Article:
EI changes welcomed by laid off Alberta workers — if they’re in the right city

Some Alberta workers to benefit from EI changes, but not all
WATCH: Some laid off Albertans will soon receive extended employment insurance benefits because of the economic slump in the province. As Reid Fiest reports, for many out of work Albertans, the relief is welcome, but what they really want is a job.

CALGARY — The line at a Calgary career fair said it all — 1,000 people queued up to land one of 100 jobs.

Gilroy Misquita said he is running out of time and hoped Wednesday would be the day he got an offer.

READ MORE: Here’s how much the new Canada Child Benefit will give you each month

Misquita was laid off from his job in the oilpatch a year ago, and his last Employment Insurance (EI) cheque will arrive in the coming days.

“It’s going to be very hard after that. I have a house, I have a mortgage to pay,” Misquita said.

“I don’t know how I’m going to manage.”

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EI changes for Calgary and rural parts of Alberta could see his benefits extended anywhere between five to 20 weeks.

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Requirements, along with wait times, will also be reduced.

“It will help for sure, but people don’t want to be on EI forever,” said Laura-Lee Lindstein, who was laid off from an oil company last October.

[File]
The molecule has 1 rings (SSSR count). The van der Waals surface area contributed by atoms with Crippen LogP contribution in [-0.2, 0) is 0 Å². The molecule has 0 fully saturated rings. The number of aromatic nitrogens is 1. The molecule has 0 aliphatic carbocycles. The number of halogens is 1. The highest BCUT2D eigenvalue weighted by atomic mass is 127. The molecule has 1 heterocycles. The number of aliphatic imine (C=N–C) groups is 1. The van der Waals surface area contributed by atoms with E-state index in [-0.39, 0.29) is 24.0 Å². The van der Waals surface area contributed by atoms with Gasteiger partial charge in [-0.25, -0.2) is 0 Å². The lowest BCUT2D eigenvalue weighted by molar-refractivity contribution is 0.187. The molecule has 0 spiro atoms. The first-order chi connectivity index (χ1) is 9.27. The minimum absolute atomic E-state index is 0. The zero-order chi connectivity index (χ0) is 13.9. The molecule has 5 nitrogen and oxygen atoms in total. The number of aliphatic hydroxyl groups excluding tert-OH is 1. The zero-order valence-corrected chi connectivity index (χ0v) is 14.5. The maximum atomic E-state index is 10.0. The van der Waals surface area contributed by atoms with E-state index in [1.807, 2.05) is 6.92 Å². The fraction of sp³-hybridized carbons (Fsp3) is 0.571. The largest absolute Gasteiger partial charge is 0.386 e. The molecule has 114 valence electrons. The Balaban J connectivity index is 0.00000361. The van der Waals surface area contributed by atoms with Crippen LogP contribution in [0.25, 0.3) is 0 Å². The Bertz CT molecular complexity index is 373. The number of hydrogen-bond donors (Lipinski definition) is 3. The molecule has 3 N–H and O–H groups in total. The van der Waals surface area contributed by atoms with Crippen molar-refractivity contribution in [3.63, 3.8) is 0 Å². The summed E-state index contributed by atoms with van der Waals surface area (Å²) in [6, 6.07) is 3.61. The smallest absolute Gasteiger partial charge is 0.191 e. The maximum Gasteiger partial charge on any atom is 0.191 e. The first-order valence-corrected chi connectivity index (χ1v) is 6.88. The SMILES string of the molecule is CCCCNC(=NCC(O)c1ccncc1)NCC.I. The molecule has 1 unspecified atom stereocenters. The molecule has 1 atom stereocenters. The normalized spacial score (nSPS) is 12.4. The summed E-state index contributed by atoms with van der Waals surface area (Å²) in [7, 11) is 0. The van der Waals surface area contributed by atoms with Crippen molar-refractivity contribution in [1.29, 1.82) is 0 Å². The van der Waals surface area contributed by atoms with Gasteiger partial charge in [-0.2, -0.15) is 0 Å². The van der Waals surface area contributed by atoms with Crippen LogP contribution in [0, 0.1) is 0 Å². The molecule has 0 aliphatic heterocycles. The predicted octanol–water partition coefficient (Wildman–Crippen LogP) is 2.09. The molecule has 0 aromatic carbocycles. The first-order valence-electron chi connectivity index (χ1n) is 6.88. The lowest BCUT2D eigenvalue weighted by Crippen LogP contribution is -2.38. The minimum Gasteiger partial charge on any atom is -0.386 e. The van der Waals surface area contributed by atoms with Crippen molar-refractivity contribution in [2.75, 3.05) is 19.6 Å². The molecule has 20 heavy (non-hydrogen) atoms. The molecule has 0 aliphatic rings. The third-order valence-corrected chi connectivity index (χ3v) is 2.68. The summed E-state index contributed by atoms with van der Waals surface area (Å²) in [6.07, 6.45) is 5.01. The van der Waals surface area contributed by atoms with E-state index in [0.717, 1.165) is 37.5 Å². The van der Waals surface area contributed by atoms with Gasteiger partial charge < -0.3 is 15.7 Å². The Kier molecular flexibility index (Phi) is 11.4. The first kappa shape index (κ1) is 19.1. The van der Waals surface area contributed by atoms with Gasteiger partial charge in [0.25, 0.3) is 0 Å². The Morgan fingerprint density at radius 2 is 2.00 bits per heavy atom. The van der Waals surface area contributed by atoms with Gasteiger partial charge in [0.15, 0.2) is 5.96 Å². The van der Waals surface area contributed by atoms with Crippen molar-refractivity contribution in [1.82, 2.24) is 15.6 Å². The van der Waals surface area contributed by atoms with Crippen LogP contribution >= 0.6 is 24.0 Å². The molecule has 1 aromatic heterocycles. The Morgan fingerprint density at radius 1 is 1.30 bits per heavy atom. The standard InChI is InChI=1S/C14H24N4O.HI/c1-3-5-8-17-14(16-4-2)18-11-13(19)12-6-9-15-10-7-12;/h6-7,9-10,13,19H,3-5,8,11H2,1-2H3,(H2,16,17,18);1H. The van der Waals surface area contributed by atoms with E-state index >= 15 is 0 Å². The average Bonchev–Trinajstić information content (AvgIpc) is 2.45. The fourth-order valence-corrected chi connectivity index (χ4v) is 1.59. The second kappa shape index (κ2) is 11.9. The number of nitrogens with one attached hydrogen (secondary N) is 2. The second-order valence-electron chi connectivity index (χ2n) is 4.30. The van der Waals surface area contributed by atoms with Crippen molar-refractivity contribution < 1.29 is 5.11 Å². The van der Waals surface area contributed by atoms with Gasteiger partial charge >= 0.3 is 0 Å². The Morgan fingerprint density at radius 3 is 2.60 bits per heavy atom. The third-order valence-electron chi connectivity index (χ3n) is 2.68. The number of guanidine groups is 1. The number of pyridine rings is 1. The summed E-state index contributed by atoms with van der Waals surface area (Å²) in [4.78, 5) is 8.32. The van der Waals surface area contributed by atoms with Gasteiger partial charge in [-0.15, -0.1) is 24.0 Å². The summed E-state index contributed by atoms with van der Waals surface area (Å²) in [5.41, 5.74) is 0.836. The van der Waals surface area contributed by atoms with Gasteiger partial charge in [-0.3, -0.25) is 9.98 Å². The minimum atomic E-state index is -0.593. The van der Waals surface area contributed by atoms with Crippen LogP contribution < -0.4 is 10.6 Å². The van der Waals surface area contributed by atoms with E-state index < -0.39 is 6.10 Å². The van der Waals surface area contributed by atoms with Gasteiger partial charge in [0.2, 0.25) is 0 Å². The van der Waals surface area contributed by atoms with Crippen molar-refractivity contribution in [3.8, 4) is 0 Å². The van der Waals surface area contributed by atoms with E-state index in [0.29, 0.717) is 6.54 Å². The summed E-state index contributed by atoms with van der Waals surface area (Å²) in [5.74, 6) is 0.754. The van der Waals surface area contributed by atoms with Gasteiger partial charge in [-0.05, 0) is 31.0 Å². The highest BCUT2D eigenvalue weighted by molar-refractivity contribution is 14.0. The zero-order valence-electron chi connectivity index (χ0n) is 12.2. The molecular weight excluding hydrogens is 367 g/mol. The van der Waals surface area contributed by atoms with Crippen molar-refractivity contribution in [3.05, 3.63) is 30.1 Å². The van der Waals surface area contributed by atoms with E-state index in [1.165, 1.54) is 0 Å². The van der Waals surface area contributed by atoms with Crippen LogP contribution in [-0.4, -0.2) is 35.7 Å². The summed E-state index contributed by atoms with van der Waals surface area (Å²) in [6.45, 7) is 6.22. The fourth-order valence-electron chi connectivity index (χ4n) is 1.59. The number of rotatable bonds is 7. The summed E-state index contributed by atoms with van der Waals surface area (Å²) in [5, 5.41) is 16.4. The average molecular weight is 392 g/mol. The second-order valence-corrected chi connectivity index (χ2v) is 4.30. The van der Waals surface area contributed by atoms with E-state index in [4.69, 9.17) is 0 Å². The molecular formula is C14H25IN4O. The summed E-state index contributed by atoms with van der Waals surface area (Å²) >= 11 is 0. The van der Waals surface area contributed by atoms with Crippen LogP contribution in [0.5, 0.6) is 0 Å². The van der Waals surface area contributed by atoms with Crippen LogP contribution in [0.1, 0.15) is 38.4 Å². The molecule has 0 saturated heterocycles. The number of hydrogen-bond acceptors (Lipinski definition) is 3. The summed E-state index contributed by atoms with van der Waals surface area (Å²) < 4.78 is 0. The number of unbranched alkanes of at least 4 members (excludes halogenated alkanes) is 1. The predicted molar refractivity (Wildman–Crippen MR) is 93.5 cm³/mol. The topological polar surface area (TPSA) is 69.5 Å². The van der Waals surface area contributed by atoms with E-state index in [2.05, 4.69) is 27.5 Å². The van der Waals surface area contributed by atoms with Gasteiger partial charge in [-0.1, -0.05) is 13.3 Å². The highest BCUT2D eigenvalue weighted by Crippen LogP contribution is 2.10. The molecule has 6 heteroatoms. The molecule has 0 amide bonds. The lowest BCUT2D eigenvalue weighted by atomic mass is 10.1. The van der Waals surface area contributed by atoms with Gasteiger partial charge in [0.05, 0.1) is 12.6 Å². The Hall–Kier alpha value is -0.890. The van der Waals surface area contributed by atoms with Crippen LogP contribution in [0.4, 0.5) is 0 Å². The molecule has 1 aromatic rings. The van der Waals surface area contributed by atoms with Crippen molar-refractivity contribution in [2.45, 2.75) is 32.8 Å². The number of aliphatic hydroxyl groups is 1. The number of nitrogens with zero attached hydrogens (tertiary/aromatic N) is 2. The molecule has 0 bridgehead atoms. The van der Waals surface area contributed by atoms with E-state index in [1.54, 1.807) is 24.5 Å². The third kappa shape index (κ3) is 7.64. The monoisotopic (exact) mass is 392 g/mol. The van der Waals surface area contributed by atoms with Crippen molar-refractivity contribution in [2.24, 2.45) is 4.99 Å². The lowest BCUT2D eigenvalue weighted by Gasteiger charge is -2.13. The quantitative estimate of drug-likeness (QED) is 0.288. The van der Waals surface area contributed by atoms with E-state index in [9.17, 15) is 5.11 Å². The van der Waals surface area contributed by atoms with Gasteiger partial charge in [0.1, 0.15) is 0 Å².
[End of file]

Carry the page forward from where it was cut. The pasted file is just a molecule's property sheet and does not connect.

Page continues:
WATCH: The federal government is reducing wait times, cutting the hours needed to claim E.I. and extending how long you can collect it. Tony Tighe talked to some people looking for work at a job fair for their reaction.
E.I. changes welcomed by laid off Alberta workers
E.I. changes welcomed by laid off Alberta workers

The Alberta government estimates the changes are worth $380 million. But not everyone gets help.

Because Edmonton’s unemployment rate hasn’t risen as quickly the rest of Alberta, out-of-work Edmontonians are not eligible for the reduced requirements for EI.

READ MORE: The biggest losers of the 2016 federal budget: small business, wealthy Canadians

It’s an exclusion Premier Rachel Notley has said she will monitor.

“We will keep a sharp eye on the state of job losses in Edmonton,” Notley told reporters Tuesday, after the federal government released its budget for 2016-17.

“We will continue to push for changes if the situation worsens.”

Unemployed heavy-duty mechanic Mark Tonn said the situation is already bad. He believes he shouldn’t be excluded.

“We make all the money in Canada, so we should get just as good as benefits as everywhere else.”

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READ MORE: Trudeau won’t say why Edmonton was left out of EI extensions in federal budget 2016

The Alberta Federation of Labour (AFL) said it’s not fair to workers who have always paid into EI.

AFL secretary-treasurer Siobhán Vipond said the federal government should review its decision.

“It’s not going to be hard to find a family who is wondering, just because of their address, [why] they’re not going to get the benefits to get through this time.”

Nine months of looking for work haven’t helped Kelly Kemick. She isn’t focused on a government cheque addressed to her; she wants to get back to work.

“I wish instead of an extension to EI, there was more incentives to get businesses up and running,” Kemick said.